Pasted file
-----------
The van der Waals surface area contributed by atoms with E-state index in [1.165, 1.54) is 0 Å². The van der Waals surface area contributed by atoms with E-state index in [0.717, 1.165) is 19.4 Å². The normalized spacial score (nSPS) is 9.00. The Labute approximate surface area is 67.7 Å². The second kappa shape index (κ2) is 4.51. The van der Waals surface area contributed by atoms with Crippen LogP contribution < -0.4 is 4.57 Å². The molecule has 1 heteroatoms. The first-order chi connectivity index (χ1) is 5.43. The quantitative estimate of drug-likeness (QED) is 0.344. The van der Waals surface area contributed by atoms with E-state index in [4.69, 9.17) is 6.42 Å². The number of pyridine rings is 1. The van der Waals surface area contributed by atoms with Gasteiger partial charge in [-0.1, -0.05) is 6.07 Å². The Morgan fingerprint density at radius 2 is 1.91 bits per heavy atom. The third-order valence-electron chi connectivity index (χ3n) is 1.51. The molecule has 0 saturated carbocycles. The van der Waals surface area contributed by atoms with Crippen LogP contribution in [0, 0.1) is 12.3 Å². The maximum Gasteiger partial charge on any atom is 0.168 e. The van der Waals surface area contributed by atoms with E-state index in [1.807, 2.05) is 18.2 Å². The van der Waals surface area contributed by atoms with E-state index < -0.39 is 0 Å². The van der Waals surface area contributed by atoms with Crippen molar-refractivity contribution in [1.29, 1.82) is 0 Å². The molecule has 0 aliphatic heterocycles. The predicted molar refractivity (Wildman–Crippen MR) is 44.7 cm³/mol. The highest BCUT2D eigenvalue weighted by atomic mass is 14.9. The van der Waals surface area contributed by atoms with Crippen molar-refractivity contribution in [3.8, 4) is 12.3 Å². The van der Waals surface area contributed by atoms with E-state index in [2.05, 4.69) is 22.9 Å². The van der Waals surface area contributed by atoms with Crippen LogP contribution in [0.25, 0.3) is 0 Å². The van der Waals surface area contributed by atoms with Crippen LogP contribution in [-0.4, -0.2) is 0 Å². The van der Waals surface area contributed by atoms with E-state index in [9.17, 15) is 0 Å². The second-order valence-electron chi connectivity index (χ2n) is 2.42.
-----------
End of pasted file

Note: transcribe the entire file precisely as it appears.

The van der Waals surface area contributed by atoms with E-state index in [1.165, 1.54) is 0 Å². The van der Waals surface area contributed by atoms with E-state index in [0.717, 1.165) is 19.4 Å². The normalized spacial score (nSPS) is 9.00. The Labute approximate surface area is 67.7 Å². The second kappa shape index (κ2) is 4.51. The van der Waals surface area contributed by atoms with Crippen LogP contribution < -0.4 is 4.57 Å². The molecule has 1 heteroatoms. The first-order chi connectivity index (χ1) is 5.43. The quantitative estimate of drug-likeness (QED) is 0.344. The van der Waals surface area contributed by atoms with E-state index in [4.69, 9.17) is 6.42 Å². The number of pyridine rings is 1. The van der Waals surface area contributed by atoms with Gasteiger partial charge in [-0.1, -0.05) is 6.07 Å². The Morgan fingerprint density at radius 2 is 1.91 bits per heavy atom. The third-order valence-electron chi connectivity index (χ3n) is 1.51. The molecule has 0 saturated carbocycles. The van der Waals surface area contributed by atoms with Crippen LogP contribution in [0, 0.1) is 12.3 Å². The maximum Gasteiger partial charge on any atom is 0.168 e. The van der Waals surface area contributed by atoms with E-state index in [1.807, 2.05) is 18.2 Å². The van der Waals surface area contributed by atoms with E-state index < -0.39 is 0 Å². The van der Waals surface area contributed by atoms with Crippen molar-refractivity contribution in [1.29, 1.82) is 0 Å². The molecule has 0 aliphatic heterocycles. The predicted molar refractivity (Wildman–Crippen MR) is 44.7 cm³/mol. The highest BCUT2D eigenvalue weighted by atomic mass is 14.9. The van der Waals surface area contributed by atoms with Crippen molar-refractivity contribution in [3.8, 4) is 12.3 Å². The van der Waals surface area contributed by atoms with E-state index in [2.05, 4.69) is 22.9 Å². The van der Waals surface area contributed by atoms with Crippen LogP contribution in [0.25, 0.3) is 0 Å². The van der Waals surface area contributed by atoms with Crippen LogP contribution in [-0.4, -0.2) is 0 Å². The van der Waals surface area contributed by atoms with E-state index in [9.17, 15) is 0 Å². The second-order valence-electron chi connectivity index (χ2n) is 2.42.